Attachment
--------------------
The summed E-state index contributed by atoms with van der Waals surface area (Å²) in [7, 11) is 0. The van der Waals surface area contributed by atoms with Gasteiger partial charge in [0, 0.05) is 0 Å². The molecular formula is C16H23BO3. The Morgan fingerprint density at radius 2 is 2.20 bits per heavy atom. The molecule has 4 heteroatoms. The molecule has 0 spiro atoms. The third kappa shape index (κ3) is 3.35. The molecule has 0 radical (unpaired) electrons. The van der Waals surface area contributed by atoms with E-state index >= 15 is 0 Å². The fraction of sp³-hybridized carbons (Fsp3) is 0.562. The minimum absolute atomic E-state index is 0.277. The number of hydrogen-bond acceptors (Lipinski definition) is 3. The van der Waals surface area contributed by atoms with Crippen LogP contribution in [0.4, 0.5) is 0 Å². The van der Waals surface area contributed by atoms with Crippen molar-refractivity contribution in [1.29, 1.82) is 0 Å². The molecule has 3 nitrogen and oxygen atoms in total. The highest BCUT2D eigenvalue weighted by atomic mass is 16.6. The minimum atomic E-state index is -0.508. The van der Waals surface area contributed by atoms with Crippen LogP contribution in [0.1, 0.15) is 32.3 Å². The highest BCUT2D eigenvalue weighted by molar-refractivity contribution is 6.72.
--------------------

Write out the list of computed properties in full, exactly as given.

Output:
The summed E-state index contributed by atoms with van der Waals surface area (Å²) in [7, 11) is 0. The van der Waals surface area contributed by atoms with Gasteiger partial charge in [0, 0.05) is 0 Å². The molecular formula is C16H23BO3. The Morgan fingerprint density at radius 2 is 2.20 bits per heavy atom. The molecule has 4 heteroatoms. The molecule has 0 spiro atoms. The third kappa shape index (κ3) is 3.35. The molecule has 0 radical (unpaired) electrons. The van der Waals surface area contributed by atoms with E-state index >= 15 is 0 Å². The fraction of sp³-hybridized carbons (Fsp3) is 0.562. The minimum absolute atomic E-state index is 0.277. The number of hydrogen-bond acceptors (Lipinski definition) is 3. The van der Waals surface area contributed by atoms with Crippen LogP contribution in [0.4, 0.5) is 0 Å². The van der Waals surface area contributed by atoms with Crippen molar-refractivity contribution in [1.29, 1.82) is 0 Å². The molecule has 3 nitrogen and oxygen atoms in total. The highest BCUT2D eigenvalue weighted by atomic mass is 16.6. The minimum atomic E-state index is -0.508. The van der Waals surface area contributed by atoms with Crippen LogP contribution in [0.1, 0.15) is 32.3 Å². The highest BCUT2D eigenvalue weighted by molar-refractivity contribution is 6.72.